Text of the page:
Guardian chief reporter Nick Lakin took to the streets of Lancaster to find out what residents, visitors and students think about the Europe “in/out” referendum on June 23
Dave Maden, 69, from Morecambe, who has worked across Europe as an engineer, said: “I voted Tory at the last election.
“I don’t want to be dictated to from Strasbourg or Brussels, although the world is a smaller place now.
“We’ve got to make our own laws for our own country.
“David Cameron wants ‘in’ with reform, and for me, it’s marginal, but I think we should come out. Everyone needs to wrestle with the ideas.”
Josh Hawley, 20, a second year natural sciences student at Lancaster University, said: “I don’t really see anything wrong with being in the EU at the moment, so I don’t know why this vote has come about. At the moment I’ll be voting to stay in, but I’m going to be reading up on it over the next couple of months.”
Chris Bostock, 70, from Newcastle, said: “I think it’s vital we maintain ourselves as part of the bigger union of Europe. We need to embrace ourselves with a bigger understanding.
“We need to show everyone that we are one mind, and although we have our individualities, that we can live and work together peacefully.”
Trisha Jackson, 70, from Lancaster, said: “It’s definitely out for me. It’s about sovereignty. It’s undemocratic policies that I see the European Commission exercising. It’s wasteful and unaccountable and I never wanted it in the first place. I’m very passionate about it and this is my gut feeling.”
Tim Balderstone, 22, who lives in Lancaster and works for a charity based in Paris, said: “I’m going to be voting for ‘in’. I’ve done a lot of work with organisations based in Europe, and that work has been very positive. It’s a really interesting social project. To me Europe means togetherness, and I think we’re arguing too much about economics, rather than the unity it brings.”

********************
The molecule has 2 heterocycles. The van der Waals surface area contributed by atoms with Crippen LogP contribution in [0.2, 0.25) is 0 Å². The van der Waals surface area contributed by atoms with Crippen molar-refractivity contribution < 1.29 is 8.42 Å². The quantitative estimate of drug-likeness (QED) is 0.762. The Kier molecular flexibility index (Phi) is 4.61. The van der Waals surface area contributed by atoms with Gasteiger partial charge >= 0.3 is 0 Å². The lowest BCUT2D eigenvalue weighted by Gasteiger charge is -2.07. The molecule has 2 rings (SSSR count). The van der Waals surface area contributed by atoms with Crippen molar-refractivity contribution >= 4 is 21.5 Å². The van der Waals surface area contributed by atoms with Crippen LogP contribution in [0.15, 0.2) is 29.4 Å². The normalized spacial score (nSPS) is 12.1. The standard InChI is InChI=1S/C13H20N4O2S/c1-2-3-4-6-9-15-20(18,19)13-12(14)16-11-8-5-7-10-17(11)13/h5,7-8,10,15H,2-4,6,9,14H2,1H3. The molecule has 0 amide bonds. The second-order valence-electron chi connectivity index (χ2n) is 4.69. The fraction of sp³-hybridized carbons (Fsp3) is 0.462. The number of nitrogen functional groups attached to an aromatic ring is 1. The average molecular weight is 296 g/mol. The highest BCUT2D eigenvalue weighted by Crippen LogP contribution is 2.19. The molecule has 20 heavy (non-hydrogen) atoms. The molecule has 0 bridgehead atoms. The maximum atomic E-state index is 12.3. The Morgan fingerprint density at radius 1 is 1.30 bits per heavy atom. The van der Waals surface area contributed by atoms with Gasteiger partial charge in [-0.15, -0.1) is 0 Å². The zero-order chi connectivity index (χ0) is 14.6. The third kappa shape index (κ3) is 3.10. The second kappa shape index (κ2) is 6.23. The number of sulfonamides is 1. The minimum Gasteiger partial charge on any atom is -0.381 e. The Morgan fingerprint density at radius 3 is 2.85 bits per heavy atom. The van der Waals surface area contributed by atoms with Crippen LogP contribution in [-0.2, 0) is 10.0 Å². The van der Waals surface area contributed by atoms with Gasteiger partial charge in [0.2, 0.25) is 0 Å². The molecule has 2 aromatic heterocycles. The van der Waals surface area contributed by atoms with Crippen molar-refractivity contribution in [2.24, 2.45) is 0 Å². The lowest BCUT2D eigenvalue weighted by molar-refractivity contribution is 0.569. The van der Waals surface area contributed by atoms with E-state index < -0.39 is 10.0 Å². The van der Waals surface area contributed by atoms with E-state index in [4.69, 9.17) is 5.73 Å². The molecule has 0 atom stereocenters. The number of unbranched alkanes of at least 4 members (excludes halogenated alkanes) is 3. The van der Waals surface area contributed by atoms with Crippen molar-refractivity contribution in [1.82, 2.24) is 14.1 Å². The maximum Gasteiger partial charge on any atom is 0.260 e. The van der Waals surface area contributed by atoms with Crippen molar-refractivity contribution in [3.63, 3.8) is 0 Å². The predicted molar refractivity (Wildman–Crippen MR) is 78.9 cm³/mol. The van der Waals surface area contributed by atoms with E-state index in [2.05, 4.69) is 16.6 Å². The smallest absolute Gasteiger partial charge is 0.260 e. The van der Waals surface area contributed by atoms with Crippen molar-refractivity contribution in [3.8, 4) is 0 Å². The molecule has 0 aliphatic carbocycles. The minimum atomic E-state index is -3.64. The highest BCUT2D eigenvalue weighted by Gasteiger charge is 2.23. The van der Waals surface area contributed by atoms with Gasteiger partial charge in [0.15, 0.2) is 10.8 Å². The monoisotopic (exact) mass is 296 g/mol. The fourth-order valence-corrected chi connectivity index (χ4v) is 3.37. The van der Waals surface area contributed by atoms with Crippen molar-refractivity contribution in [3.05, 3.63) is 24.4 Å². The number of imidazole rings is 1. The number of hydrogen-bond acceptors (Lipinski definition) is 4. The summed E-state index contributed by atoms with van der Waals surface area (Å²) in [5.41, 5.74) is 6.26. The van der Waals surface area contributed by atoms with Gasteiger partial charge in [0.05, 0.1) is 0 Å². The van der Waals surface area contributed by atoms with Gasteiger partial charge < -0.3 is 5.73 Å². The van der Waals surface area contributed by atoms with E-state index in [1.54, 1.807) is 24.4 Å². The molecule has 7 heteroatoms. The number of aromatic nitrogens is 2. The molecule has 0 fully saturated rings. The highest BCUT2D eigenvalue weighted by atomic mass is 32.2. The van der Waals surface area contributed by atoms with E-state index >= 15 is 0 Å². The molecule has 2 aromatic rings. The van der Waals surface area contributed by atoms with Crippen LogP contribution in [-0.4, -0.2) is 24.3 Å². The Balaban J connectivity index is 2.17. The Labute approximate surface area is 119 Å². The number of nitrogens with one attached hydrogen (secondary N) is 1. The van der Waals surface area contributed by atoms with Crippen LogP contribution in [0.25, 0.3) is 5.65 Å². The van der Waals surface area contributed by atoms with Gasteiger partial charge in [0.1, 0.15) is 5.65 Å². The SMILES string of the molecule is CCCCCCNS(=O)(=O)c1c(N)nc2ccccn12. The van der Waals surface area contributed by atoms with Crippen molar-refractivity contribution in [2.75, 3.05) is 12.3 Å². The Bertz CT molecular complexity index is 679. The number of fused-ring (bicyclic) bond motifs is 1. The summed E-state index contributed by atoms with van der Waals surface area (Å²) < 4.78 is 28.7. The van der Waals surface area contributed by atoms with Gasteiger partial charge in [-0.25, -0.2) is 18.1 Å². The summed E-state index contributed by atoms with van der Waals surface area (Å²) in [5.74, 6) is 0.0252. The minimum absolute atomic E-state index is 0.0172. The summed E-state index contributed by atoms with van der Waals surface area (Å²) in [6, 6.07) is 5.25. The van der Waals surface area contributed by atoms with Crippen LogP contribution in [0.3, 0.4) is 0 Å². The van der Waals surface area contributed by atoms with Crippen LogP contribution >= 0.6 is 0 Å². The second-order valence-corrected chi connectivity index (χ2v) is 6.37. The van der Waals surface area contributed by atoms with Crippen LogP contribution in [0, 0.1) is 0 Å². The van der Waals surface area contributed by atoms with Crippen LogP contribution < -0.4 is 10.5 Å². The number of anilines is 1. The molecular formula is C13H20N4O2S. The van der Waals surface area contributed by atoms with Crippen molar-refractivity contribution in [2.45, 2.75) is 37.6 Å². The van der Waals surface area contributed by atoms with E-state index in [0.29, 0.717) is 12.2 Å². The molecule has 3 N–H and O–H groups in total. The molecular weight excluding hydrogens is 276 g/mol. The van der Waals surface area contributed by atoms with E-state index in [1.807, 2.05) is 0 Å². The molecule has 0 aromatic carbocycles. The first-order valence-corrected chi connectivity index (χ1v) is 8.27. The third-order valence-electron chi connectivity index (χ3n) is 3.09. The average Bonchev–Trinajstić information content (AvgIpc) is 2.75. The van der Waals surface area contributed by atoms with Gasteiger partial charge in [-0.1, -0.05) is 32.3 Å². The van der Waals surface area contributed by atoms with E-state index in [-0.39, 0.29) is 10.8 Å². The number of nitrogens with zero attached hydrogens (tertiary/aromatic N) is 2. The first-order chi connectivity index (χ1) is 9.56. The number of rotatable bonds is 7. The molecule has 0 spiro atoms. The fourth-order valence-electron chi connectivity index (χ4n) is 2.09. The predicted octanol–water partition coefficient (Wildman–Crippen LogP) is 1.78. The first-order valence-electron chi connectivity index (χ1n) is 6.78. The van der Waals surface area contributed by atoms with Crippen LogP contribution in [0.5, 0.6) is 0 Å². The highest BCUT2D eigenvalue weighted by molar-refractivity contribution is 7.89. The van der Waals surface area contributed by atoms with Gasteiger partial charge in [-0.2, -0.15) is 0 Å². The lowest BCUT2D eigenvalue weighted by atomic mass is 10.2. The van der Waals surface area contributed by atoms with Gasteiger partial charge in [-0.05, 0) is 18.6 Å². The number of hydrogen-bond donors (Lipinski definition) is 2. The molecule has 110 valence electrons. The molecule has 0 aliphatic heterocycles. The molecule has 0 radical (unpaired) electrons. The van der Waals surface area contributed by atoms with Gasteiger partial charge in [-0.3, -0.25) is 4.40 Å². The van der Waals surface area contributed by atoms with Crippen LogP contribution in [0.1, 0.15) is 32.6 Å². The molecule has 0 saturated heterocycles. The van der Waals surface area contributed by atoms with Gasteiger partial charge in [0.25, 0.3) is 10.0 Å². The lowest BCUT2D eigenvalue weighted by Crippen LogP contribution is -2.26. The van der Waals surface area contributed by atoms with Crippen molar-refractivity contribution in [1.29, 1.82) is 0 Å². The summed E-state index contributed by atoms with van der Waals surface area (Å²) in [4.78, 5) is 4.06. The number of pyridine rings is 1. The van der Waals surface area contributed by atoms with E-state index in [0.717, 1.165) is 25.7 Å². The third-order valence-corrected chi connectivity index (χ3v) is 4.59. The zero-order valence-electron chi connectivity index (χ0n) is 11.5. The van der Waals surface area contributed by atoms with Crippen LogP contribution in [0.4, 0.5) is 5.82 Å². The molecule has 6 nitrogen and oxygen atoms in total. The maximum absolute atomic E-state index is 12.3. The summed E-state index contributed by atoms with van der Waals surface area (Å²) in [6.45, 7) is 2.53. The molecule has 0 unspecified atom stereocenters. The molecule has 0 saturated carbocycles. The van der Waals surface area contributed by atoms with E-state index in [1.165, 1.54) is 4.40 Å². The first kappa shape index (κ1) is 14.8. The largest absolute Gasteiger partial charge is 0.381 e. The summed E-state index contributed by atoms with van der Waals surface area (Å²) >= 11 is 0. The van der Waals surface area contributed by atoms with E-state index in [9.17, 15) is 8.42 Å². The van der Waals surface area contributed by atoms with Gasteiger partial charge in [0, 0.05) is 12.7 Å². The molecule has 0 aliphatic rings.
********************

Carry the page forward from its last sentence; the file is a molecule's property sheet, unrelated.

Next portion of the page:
James Sommerville, 36, from Morecambe, said: “In! I think the key things for me are the economy and workers’ protection. The EU legislates on things like working times and the rights of unions, and what’s been negotiated over the last 10 years is important. I think Britain out of the EU needs to be wary about ideological governments. To me, Europe means togetherness. I think we have a very strong shared history and more in common with Europe than with north America. If we’re out of Europe then we become more like America in terms of jobs and healthcare.”
Barbara Middlehurst, from Chorley, said: “I’m in. We don’t know 100 per cent either way, but I’m in because of the economy, and for our relationship with our neighbours, I feel safer with Europe.
“Europe to me means jobs, security, and free movement, although I feel we could have pulled together more about the refugee crisis. There’s been a lot of dithering, but ultimately this is the longest period of peace in Europe and that’s very important.”
Richard Bennett, 20, an international relations student at Lancaster University, said: “In. It’s good for the economy, and we can look at global issues together like the refugee crisis and climate change.”
Bradley Barrett, 20, a second year student at Lancaster University, said: “In. Better shared information and intelligence, more control over the economy, and free movement.”
Maria Olszta, 19, a student at Lancaster University: “To me it’s travel, and I don’t want to have to sort out a Visa everywhere I go. I was born in Poland and brought up in London, and my family want Britain to stay in Europe. I feel more Polish than British, but it’s Europe that connects us.”
Mandy Holten, from Lancaster, said: “In. I love having human rights. employment law, and also trade. I have a hobby, and I’ve stopped buying from America because of the customs prices, and you don’t have to pay customs in Europe.
“It would affect my hobby, and I dread to think how it would affect businesses.”